From education to employment

An education on Cloud

An Education on Cloud

Using technology to become more competitive, more responsive to change and able to deliver a more immersive learning experience is essential for growth. And so the emergence of Cloud technology could not have come at a better time to help institutions address these issues.

Recent studies show that the Education industry spends on IT, as a proportion of its income, over 25% above the average. Yet in spite of this additional investment many colleges are still reliant on very traditional IT environments. Other industries understand that there are new smarter ways of delivering IT which are more cost effective and flexible – enabling them to respond dynamically to business changes.

Further Education is amazing at delivering education excellence and does so to the largest cross section of society. So how does it get back to core business? Well Cloud is certainly the buzzword in the industry right now, and could provide the answer.

What is Cloud?

Cloud technology means different things to different people but in essence it means a new way of delivering and consuming IT resources, in a more flexible way and on demand. A parallel is often used with air transportation – why buy a plane when you can just reserve a seat on a flight?

Let’s take a look at an example of cloud computing called Desktop Cloud, which is already widely adopted in other industries and is a perfect fit for many in Further Education.

Colleges have to support on average 3,000 desktops – some as many as 10,000. Volumes like this offer a real, quick and significant opportunity for cost savings .

As the traditional desktop environment becomes more complex and student numbers continue to grow, the effort on deployments, upgrades, security, patch management and end-user support can grow exponentially. The Desktop Cloud approach addresses this by virtualising the physical desktops and storing their virtual images centrally thereby providing an environment in which they can be secured and managed on a mass scale.

More specifically, the typical benefits are:

  • Security. The Cloud better controls end-user access and moves data away from the desktop where it can be compromised.

  • Resiliency. The Cloud can centrally back-up and recover virtual desktops.

  • Reduced storage. By employing data de-duplication

  • Accountability. Cloud can provide a concurrent usage-based, subscription price linking the resources used to users, departments or organisations.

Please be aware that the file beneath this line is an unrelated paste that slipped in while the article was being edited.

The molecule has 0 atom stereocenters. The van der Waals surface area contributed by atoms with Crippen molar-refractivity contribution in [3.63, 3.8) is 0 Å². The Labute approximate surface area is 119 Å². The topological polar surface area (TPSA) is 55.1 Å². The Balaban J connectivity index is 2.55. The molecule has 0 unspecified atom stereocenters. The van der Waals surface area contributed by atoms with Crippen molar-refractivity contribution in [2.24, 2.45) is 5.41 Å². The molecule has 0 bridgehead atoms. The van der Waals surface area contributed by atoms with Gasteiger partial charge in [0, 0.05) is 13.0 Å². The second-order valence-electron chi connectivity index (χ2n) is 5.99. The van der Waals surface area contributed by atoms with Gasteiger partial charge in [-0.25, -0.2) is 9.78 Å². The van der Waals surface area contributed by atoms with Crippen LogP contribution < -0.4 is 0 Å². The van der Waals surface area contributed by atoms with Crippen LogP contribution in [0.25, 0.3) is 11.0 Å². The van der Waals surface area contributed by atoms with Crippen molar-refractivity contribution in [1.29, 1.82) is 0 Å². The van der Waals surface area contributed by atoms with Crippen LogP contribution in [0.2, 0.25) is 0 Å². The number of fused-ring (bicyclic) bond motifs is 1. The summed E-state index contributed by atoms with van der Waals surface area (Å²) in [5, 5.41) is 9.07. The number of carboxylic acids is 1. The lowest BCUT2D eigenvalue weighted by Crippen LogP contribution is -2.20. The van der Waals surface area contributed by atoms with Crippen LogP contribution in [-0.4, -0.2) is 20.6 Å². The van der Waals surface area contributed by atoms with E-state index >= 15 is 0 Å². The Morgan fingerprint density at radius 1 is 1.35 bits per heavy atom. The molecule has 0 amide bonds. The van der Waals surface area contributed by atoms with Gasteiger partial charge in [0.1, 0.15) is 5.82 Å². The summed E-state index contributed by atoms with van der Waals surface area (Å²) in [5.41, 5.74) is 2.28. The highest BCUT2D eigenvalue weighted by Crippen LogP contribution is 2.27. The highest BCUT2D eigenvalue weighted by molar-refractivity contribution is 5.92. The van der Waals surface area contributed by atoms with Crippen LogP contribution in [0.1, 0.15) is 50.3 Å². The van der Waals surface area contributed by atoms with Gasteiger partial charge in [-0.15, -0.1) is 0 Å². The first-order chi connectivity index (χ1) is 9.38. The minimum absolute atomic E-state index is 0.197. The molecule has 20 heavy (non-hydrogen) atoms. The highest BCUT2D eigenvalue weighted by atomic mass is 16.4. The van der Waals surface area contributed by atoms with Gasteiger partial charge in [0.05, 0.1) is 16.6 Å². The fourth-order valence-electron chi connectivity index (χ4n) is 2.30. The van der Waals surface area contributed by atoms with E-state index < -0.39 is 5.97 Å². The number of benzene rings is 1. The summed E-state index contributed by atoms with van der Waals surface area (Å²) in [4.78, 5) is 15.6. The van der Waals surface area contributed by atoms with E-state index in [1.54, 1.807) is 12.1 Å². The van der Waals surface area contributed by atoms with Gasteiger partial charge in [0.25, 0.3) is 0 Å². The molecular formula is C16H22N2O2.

• Easier Management. A centralised approach normally allows rapid installation and deployment of applications and services.

In spite of these advantages, perhaps the most important consideration is the impact on the students themselves. Desktop Cloud could allow them to access a personal PC desktop from anywhere, using any device (such as iPads, thin clients, old desktops, netbooks, or laptops) and should give them the immersive environment they seek. With 24/7 access, students can make the choice to learn at a time that suits them which will hopefully contribute to their motivation and eventual success.

There are two primary methods of implementing a Cloud strategy – an Internal, Private Cloud or an External, Public Cloud.

Internal or Private Cloud

In this scenario, an educational establishment continues to use its existing IT infrastructure to centralise the desktop environment. Since the software platform is created on top of an existing infrastructure, the approach is comparatively easy to adopt and can be very quick to implement.

External or Public Cloud

This scenario is based around a fully managed, pay-as-you-go subscription service provided by a third party using its own IT infrastructure. Cost savings are achieved through the economies of scale provided by a datacentre, as is the scalability of the service. The utility based model enables an establishment to only pay for what it uses, so for example, over holidays and off peak periods this flexibility can bring significant savings.

Whether Internal or External, Cloud technology can also help open up an international market for education delivery, giving a college a vehicle for growth. The technology can be used to extend the use of lecturing resources by delivering webinars, video conferencing and collaborative team rooms to a potentially large number of geographically dispersed students.

Cloud Success

One good example of Desktop Cloud can already be found at Pike County Schools, which is responsible for over 2,000 students across more than five sites in North America. By using a Public Cloud service to support 1400 desktops it saved 64% on the costs of maintaining its traditional IT environment. Furthermore it was able to free support staff from mundane administrative tasks and redeploy them to higher value projects.

So, Cloud Computing, it might just be the secure, scalable, pay-as-you-go service that brings Further Education the cost savings and flexibility that many are looking for. And if it also opens up an international market for education delivery while ensuring students get an immersive learning experience, then can anyone in this sector really afford not to have their head in the clouds?

Cailean Hargrave is Further Education Business Development Manager at IBM, the multinational technology and consulting firm

Contact Caliean at [email protected]

Related Articles